The right technology makes it easy to address all age groups. Recognition tools enable smart organizations to apply tailored messages with efficiency and precision by enabling a “direct marketing” approach to communicating with their employees. As a result, the messages are relevant, instep with the employee’s personal ideals and are highly effective at reinforcing the employer-employee value proposition across generational lines.
It’s equally important to have a wide range of award choices that allow all employees—no matter their age or interests—to find something compelling about your offer.
We are entering a new era; one featuring a workforce that adds new age groups to the diversity equation. Companies that want to win the war for talent across the generational spectrum should think of a properly designed recognition program as its first and biggest weapon.
My oldest son graduates from college this weekend, leaving the University of Massachusetts with two degrees in hand; one in Sound Recording Technologies and another in Economics.
UMass has prepared him well for the workforce. As a matter of fact, he already has a job lined up working as an audio engineer in one of those big production trucks you see outside of nationally televised sporting events.
But as I watch him take his first career steps, the “employee recognition obsessed” dad in me also wonders how prepared his employer will be to motivate and engage him—and the rest of this new generation of workers.
Here are two things to keep in mind when planning recognition strategies aimed at this next generation of employees.
- They come from the trophy generation where everyone was a winner. As a result they will see coworkers in a non-competitive light. Get them to work on a shared project early and recognize their involvement as part of a group. They will value that experience as much as any individual acknowledgement and will begin to see themselves fitting in much faster. A hint here: set the goals but don’t dictate the process and you will get better buy-in and outcomes.
- This group sees learning as a reward in and of itself. Accomplishments and achievements celebrated in the context of having mastered a skill or having bettered prepared for a brighter future will be highly impactful.
My son and the rest of his generational allies will change jobs a lot in their first few years of employment as they search for a good fit. But employers can buck that trend by appealing to their values. Those that do will be rewarded with loyal and productive employees for generations to come.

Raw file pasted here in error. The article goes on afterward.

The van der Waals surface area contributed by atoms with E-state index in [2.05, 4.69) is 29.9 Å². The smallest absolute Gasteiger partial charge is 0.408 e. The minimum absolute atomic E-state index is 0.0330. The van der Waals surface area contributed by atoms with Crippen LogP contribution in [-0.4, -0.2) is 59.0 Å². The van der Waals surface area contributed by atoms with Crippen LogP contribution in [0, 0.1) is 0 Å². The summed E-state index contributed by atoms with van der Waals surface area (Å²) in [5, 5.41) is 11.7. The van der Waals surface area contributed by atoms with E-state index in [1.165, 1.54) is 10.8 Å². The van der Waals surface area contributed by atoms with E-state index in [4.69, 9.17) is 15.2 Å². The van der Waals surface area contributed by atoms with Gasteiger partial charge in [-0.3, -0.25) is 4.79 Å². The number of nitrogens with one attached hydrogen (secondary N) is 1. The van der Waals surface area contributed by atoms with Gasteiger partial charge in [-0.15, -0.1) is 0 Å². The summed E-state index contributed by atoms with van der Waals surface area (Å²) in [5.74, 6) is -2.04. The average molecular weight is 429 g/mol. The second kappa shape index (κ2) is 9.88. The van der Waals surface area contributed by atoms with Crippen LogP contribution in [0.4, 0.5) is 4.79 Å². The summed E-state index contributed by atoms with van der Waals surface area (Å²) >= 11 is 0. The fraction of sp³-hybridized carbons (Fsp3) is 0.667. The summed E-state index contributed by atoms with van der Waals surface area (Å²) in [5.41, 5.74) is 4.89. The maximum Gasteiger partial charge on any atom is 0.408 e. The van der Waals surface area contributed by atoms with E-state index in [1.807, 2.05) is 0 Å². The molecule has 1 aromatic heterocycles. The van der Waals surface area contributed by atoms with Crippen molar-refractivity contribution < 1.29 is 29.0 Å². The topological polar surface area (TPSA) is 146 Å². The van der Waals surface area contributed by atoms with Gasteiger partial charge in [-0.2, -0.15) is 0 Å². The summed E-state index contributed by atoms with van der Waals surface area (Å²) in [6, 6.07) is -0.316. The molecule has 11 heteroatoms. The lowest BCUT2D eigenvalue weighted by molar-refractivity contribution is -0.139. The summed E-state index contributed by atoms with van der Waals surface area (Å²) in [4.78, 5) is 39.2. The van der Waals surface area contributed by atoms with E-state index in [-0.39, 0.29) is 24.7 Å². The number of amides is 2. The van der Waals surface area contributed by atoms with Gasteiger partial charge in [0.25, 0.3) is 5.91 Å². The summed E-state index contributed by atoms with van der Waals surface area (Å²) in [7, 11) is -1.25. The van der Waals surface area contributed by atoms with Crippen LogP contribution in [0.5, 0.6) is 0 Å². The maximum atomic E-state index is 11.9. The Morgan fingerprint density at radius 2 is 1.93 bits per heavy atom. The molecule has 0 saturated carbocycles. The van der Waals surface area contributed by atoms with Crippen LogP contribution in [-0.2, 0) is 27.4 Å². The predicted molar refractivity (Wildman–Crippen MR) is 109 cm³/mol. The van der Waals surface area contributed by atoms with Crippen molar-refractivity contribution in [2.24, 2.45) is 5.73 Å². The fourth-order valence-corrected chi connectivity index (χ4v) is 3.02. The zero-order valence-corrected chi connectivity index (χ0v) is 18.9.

Fifty three years ago today Peggy and Dan Ryan welcomed the second of what would eventually be three sons into the world.
Dan was a banker. And although he would rise from the ranks of teller to manage branch operations he would toil at the same bank over a 40 year career. Peggy, like most women of her era, was a stay-at-home housewife. She ventured back into the job market in her early 30s landing a bookkeeping job with the phone company where she would perform the same functions, every day, for the next quarter century.
While we boomers grew up in households that valued job stability, our views on work have evolved over time. Our parents saw a “good job” as something you held onto for life—it was their ticket to a comfortable lifestyle and a secure retirement.
As for me, I have had my share of career turns. I started in the airline industry, wandered into software sales and eventually found my calling in the employee recognition business. Like all the other boomers that define my generation we have mixed feelings on the issue of employer/employee loyalty. While we respect the concept of longevity with one employer it’s not what drives us—at least not any more anyway. Now we insist on working relationships that are mutually beneficial—based on respect and defined by roles that fit our skills and value sets. In plain English; if we feel that we are treated with dignity and are doing things that are interesting and important then we are all in. If not, we can get restless—and in spite of our advancing years—we will contemplate moving on.
So what should companies do to keep boomers energized and focused? Start by recognizing their contributions and their importance to you. Remind them that success has been (and will always be) a two way proposition—for them and the company. This will reinforce their ongoing desire to matter—to stay involved in something that’s vital and vibrant.
As we get older some of us get busy inventorying our lives. That’s only natural. In an ideal world, your boomers will be looking at their current working relationship as one of the best things that has ever happened to them. Chances are if you recognize them and their efforts, they will continue to feel that way for many more birthdays to come.